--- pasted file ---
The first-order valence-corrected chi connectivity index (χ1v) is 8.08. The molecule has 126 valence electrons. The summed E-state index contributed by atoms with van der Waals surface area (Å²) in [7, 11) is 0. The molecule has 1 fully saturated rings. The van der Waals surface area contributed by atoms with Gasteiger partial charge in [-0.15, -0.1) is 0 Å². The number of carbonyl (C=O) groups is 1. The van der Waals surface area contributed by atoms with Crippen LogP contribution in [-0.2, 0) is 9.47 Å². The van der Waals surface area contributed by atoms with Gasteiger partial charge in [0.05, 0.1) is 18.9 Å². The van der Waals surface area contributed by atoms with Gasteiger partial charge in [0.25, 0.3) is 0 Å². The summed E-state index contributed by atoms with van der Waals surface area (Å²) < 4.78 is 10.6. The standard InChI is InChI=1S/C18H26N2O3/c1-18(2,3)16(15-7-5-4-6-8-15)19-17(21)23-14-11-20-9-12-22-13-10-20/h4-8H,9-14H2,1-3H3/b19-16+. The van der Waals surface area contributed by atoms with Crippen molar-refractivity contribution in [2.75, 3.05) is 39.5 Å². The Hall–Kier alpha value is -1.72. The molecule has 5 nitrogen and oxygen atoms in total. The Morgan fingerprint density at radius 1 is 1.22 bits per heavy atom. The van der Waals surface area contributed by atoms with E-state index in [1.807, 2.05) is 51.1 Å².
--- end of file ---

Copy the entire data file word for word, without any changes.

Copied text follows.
The first-order valence-corrected chi connectivity index (χ1v) is 8.08. The molecule has 126 valence electrons. The summed E-state index contributed by atoms with van der Waals surface area (Å²) in [7, 11) is 0. The molecule has 1 fully saturated rings. The van der Waals surface area contributed by atoms with Gasteiger partial charge in [-0.15, -0.1) is 0 Å². The number of carbonyl (C=O) groups is 1. The van der Waals surface area contributed by atoms with Crippen LogP contribution in [-0.2, 0) is 9.47 Å². The van der Waals surface area contributed by atoms with Gasteiger partial charge in [0.05, 0.1) is 18.9 Å². The van der Waals surface area contributed by atoms with Gasteiger partial charge in [0.25, 0.3) is 0 Å². The summed E-state index contributed by atoms with van der Waals surface area (Å²) < 4.78 is 10.6. The standard InChI is InChI=1S/C18H26N2O3/c1-18(2,3)16(15-7-5-4-6-8-15)19-17(21)23-14-11-20-9-12-22-13-10-20/h4-8H,9-14H2,1-3H3/b19-16+. The van der Waals surface area contributed by atoms with Crippen molar-refractivity contribution in [2.75, 3.05) is 39.5 Å². The Hall–Kier alpha value is -1.72. The molecule has 5 nitrogen and oxygen atoms in total. The Morgan fingerprint density at radius 1 is 1.22 bits per heavy atom. The van der Waals surface area contributed by atoms with E-state index in [1.807, 2.05) is 51.1 Å².